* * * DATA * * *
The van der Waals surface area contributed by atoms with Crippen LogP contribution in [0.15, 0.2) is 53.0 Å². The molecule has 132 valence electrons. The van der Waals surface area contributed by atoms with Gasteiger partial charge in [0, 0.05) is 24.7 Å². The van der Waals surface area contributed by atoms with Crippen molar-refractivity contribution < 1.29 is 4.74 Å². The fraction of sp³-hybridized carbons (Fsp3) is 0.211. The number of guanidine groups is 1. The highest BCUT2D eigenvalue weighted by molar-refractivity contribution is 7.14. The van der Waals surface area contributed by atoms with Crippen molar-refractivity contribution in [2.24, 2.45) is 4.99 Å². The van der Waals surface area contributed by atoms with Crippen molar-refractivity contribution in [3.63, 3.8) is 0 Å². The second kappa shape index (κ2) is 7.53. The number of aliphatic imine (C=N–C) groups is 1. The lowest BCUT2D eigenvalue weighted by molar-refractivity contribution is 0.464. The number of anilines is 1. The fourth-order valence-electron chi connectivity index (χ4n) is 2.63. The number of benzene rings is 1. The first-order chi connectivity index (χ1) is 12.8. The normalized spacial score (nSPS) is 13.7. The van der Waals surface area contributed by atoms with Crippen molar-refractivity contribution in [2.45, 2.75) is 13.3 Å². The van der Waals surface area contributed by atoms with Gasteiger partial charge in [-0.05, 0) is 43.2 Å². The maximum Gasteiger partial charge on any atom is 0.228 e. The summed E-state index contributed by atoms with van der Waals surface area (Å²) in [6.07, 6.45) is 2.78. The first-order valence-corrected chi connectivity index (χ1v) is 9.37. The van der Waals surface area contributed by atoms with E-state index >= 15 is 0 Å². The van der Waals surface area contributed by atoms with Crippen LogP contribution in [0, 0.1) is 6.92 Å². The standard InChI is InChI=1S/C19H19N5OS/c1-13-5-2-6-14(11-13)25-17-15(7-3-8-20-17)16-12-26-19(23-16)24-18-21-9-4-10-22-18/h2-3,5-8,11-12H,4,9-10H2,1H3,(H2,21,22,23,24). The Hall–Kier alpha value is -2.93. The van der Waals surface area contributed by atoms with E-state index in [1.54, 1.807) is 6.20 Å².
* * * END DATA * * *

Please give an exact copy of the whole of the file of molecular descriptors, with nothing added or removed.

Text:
The van der Waals surface area contributed by atoms with Crippen LogP contribution in [0.15, 0.2) is 53.0 Å². The molecule has 132 valence electrons. The van der Waals surface area contributed by atoms with Gasteiger partial charge in [0, 0.05) is 24.7 Å². The van der Waals surface area contributed by atoms with Crippen molar-refractivity contribution < 1.29 is 4.74 Å². The fraction of sp³-hybridized carbons (Fsp3) is 0.211. The number of guanidine groups is 1. The highest BCUT2D eigenvalue weighted by molar-refractivity contribution is 7.14. The van der Waals surface area contributed by atoms with Crippen molar-refractivity contribution in [2.24, 2.45) is 4.99 Å². The van der Waals surface area contributed by atoms with Crippen molar-refractivity contribution in [3.63, 3.8) is 0 Å². The second kappa shape index (κ2) is 7.53. The number of aliphatic imine (C=N–C) groups is 1. The lowest BCUT2D eigenvalue weighted by molar-refractivity contribution is 0.464. The number of anilines is 1. The fourth-order valence-electron chi connectivity index (χ4n) is 2.63. The number of benzene rings is 1. The first-order chi connectivity index (χ1) is 12.8. The normalized spacial score (nSPS) is 13.7. The van der Waals surface area contributed by atoms with Crippen molar-refractivity contribution in [2.45, 2.75) is 13.3 Å². The van der Waals surface area contributed by atoms with Gasteiger partial charge in [-0.05, 0) is 43.2 Å². The maximum Gasteiger partial charge on any atom is 0.228 e. The summed E-state index contributed by atoms with van der Waals surface area (Å²) in [6.07, 6.45) is 2.78. The first-order valence-corrected chi connectivity index (χ1v) is 9.37. The van der Waals surface area contributed by atoms with E-state index >= 15 is 0 Å². The van der Waals surface area contributed by atoms with Crippen LogP contribution in [0, 0.1) is 6.92 Å². The standard InChI is InChI=1S/C19H19N5OS/c1-13-5-2-6-14(11-13)25-17-15(7-3-8-20-17)16-12-26-19(23-16)24-18-21-9-4-10-22-18/h2-3,5-8,11-12H,4,9-10H2,1H3,(H2,21,22,23,24). The Hall–Kier alpha value is -2.93. The van der Waals surface area contributed by atoms with E-state index in [1.54, 1.807) is 6.20 Å².